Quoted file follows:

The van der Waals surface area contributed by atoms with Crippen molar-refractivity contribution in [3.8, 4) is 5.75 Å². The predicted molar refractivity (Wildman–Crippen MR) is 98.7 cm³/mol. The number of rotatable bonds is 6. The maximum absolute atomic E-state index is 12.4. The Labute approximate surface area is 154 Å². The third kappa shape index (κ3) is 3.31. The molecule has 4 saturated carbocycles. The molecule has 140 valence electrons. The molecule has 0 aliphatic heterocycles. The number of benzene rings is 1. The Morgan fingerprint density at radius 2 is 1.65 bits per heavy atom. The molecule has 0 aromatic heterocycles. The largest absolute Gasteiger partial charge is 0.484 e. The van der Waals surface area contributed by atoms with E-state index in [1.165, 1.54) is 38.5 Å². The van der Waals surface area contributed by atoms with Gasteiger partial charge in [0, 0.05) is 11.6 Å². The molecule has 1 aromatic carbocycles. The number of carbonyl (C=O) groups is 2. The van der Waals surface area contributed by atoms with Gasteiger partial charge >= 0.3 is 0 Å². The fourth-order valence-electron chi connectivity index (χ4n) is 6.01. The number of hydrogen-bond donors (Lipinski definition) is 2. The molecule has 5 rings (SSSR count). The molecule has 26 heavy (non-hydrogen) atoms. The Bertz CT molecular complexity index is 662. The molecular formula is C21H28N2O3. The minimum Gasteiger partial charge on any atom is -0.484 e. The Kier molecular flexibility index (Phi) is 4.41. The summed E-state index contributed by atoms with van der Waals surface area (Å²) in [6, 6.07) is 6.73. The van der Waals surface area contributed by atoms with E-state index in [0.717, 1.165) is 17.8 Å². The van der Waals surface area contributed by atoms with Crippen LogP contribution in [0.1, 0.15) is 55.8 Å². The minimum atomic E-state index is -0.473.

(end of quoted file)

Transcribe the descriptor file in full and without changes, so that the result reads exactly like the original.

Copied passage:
The van der Waals surface area contributed by atoms with Crippen molar-refractivity contribution in [3.8, 4) is 5.75 Å². The predicted molar refractivity (Wildman–Crippen MR) is 98.7 cm³/mol. The number of rotatable bonds is 6. The maximum absolute atomic E-state index is 12.4. The Labute approximate surface area is 154 Å². The third kappa shape index (κ3) is 3.31. The molecule has 4 saturated carbocycles. The molecule has 140 valence electrons. The molecule has 0 aliphatic heterocycles. The number of benzene rings is 1. The Morgan fingerprint density at radius 2 is 1.65 bits per heavy atom. The molecule has 0 aromatic heterocycles. The largest absolute Gasteiger partial charge is 0.484 e. The van der Waals surface area contributed by atoms with E-state index in [1.165, 1.54) is 38.5 Å². The van der Waals surface area contributed by atoms with Gasteiger partial charge in [0, 0.05) is 11.6 Å². The molecule has 1 aromatic carbocycles. The number of carbonyl (C=O) groups is 2. The van der Waals surface area contributed by atoms with Gasteiger partial charge >= 0.3 is 0 Å². The fourth-order valence-electron chi connectivity index (χ4n) is 6.01. The number of hydrogen-bond donors (Lipinski definition) is 2. The molecule has 5 rings (SSSR count). The molecule has 26 heavy (non-hydrogen) atoms. The Bertz CT molecular complexity index is 662. The molecular formula is C21H28N2O3. The minimum Gasteiger partial charge on any atom is -0.484 e. The Kier molecular flexibility index (Phi) is 4.41. The summed E-state index contributed by atoms with van der Waals surface area (Å²) in [6, 6.07) is 6.73. The van der Waals surface area contributed by atoms with E-state index in [0.717, 1.165) is 17.8 Å². The van der Waals surface area contributed by atoms with Crippen LogP contribution in [0.1, 0.15) is 55.8 Å². The minimum atomic E-state index is -0.473.